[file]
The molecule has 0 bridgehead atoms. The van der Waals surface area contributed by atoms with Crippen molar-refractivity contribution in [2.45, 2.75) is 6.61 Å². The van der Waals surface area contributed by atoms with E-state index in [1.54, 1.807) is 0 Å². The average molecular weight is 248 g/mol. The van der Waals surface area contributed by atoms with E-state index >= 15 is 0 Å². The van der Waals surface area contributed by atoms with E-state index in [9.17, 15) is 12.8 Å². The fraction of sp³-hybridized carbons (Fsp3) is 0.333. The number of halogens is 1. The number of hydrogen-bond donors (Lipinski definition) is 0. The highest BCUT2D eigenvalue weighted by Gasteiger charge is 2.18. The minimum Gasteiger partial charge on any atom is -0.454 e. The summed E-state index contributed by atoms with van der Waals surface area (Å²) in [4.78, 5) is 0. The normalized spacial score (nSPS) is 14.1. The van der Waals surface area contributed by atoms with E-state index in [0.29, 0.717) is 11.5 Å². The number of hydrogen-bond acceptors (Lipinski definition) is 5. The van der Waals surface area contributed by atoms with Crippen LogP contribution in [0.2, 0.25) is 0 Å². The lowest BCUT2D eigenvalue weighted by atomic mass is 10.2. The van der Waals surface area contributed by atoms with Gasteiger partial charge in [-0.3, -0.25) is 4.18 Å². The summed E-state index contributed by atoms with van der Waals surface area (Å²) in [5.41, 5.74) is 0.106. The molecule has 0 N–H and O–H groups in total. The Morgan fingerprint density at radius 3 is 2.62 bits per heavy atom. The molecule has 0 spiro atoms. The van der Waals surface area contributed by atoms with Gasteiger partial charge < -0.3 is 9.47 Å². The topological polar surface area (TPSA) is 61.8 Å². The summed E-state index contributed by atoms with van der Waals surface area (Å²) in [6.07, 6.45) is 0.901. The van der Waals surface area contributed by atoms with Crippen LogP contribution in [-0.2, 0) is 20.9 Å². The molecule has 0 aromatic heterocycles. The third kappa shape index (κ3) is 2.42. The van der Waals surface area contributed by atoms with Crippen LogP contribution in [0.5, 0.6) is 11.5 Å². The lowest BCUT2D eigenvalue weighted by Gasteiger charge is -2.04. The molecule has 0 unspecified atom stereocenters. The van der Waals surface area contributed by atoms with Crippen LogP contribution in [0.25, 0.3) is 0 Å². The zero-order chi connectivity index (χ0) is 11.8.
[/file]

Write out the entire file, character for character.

The molecule has 0 bridgehead atoms. The van der Waals surface area contributed by atoms with Crippen molar-refractivity contribution in [2.45, 2.75) is 6.61 Å². The van der Waals surface area contributed by atoms with E-state index in [1.54, 1.807) is 0 Å². The average molecular weight is 248 g/mol. The van der Waals surface area contributed by atoms with E-state index >= 15 is 0 Å². The van der Waals surface area contributed by atoms with E-state index in [9.17, 15) is 12.8 Å². The fraction of sp³-hybridized carbons (Fsp3) is 0.333. The number of halogens is 1. The number of hydrogen-bond donors (Lipinski definition) is 0. The highest BCUT2D eigenvalue weighted by Gasteiger charge is 2.18. The minimum Gasteiger partial charge on any atom is -0.454 e. The summed E-state index contributed by atoms with van der Waals surface area (Å²) in [4.78, 5) is 0. The normalized spacial score (nSPS) is 14.1. The van der Waals surface area contributed by atoms with E-state index in [0.29, 0.717) is 11.5 Å². The number of hydrogen-bond acceptors (Lipinski definition) is 5. The van der Waals surface area contributed by atoms with Crippen LogP contribution in [0.2, 0.25) is 0 Å². The lowest BCUT2D eigenvalue weighted by atomic mass is 10.2. The van der Waals surface area contributed by atoms with Gasteiger partial charge in [-0.3, -0.25) is 4.18 Å². The summed E-state index contributed by atoms with van der Waals surface area (Å²) in [5.41, 5.74) is 0.106. The molecule has 0 N–H and O–H groups in total. The Morgan fingerprint density at radius 3 is 2.62 bits per heavy atom. The molecule has 0 spiro atoms. The van der Waals surface area contributed by atoms with Gasteiger partial charge < -0.3 is 9.47 Å². The topological polar surface area (TPSA) is 61.8 Å². The summed E-state index contributed by atoms with van der Waals surface area (Å²) in [6.07, 6.45) is 0.901. The van der Waals surface area contributed by atoms with Crippen LogP contribution in [-0.2, 0) is 20.9 Å². The molecule has 0 aromatic heterocycles. The third kappa shape index (κ3) is 2.42. The van der Waals surface area contributed by atoms with Crippen LogP contribution in [0.5, 0.6) is 11.5 Å². The lowest BCUT2D eigenvalue weighted by Gasteiger charge is -2.04. The molecule has 0 unspecified atom stereocenters. The van der Waals surface area contributed by atoms with Crippen LogP contribution in [0.25, 0.3) is 0 Å². The zero-order chi connectivity index (χ0) is 11.8.